Let Your Light Shine Anyway – On Robin Williams’ Death

Before I got up the gumption to call myself author and to pursue my dreams wholeheartedly, I was the queen bee of helpers. I was always encouraging others, and I admired people who were unapologetically themselves. Sometimes, as a writer, you quietly live out loud. You can bury your beliefs behind characters and sentiments, and if you’re really careful, you can avoid confrontation altogether. And rejection.

Robin Williams
Photo: howoldarethey.com

Robin Williams was that kindred spirit to all. – Author Joy W. Simone

He was a living, breathing example of being yourself fully, and simply in that, we loved him. We love him. His skill and work ethic were proof that gifts blossom based on our commitment to bring them out. Robin was an artist’s artist. I’ve never seen him in a role that he did not deliver and do it well, and with nuance. I loved him. He made it okay to be your quirky self, your goofy self, your nerdy, nonconformist self, your dance to the beat of your own drummer self.


And yet, we knew that he was somehow suffering, even if we couldn’t put our fingers on it. I am saddened and also angry because it was him, not his works, that I felt connected to. When he sat down for an interview, you felt that he was talking to you, sharing his deepest self with you, a voyeur and friend. Was there something we missed? Could we have “saved” Robin Williams? In these times, we see so much strife and conflict, senseless deaths, wars, and competition for mere survival.

Letting your light shine is serious business. . And so we honor those who dare to wholly… Be.

Do we accept the charge to take up the gauntlet? Or would we say those who shined brightest were living in vain?

Shine on, Robin! Peace to your soul.



More on Robin Williams:

CNN.com – Robin Williams was in early stages of Parkinson’s disease, wife reveals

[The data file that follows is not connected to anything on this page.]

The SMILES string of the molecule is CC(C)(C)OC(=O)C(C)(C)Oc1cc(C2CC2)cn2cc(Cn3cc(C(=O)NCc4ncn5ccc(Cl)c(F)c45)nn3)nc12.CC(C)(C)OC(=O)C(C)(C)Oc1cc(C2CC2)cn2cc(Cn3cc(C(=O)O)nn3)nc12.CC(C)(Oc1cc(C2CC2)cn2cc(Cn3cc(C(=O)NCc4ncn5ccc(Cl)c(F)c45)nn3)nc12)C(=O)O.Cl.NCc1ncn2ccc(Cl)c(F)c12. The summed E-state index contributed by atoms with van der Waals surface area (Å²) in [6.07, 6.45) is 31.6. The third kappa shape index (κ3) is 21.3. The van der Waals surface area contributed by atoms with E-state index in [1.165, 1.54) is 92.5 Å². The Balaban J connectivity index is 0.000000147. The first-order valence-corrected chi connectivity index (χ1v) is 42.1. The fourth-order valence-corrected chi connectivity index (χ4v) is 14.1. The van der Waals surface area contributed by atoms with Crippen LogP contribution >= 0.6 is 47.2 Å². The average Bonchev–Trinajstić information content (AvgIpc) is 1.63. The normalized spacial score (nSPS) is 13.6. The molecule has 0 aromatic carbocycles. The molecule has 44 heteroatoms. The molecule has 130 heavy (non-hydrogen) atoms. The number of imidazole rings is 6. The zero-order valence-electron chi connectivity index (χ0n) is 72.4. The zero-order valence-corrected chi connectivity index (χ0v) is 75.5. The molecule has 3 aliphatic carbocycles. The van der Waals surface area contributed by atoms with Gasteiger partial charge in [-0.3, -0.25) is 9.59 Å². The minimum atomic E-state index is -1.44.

CNN IReport Spotlight – Author Joy Simone: A Woman Addressing Challenges, Offers Solutions

book signingPlaywright, Songwriter, Journalist Charron Monaye’s interview highlights my passions and purpose, my writing process and inspiration.

Here’s a bit below. Visit the site to see more. 

Joy Simone is an author, SEO Analyst, and Adjunct English Lit. Professor at Rowan College. She has a B.A. in Journalism from Howard University and a Master’s of Professional Writing from the University of Southern California. Ms. Simone blogs about relationships, dating, family, careers, and current events. She serves as Director of Communications for Women’s EDGE Mentoring Program, and conducts creative writing and self-publishing workshops locally.

She is passionate about writing, history, literature, education and family. The proliferation of single-parent households and the stereotypes of African American women led to her debut work, The Wedding Plan: A Collection of Short Stories. Through these stories, Simone highlights the challenges faced by African American women in relationships, marriage, careers and life, while exposing the diversity within the African American community, including male characters who are unique and offer a different perspective.


Your book “The Wedding Plan: A Collection of Short Stories” discusses the challenges faced by African American women in relationships, marriage, careers and life. What challenges do you feel we as African American women face the most, and what ideas do you have to help eliminate those challenges.

Some of the challenges African American women face is glass ceilings in the workplace, income disparities, joblessness, being among the “working poor”, and so on. One of the statistics that disturbed me most was the lower average of children born to the most educated women in our population. It seemed that by fighting to defy the “baby mama” stereotype, we were forfeiting motherhood. I know not all women want to be mothers, but there a lot who, rightfully, delay childbirth until marriage, but end up never marrying or marrying past the key childbearing years.

Other issues I see that are prevalent… Read More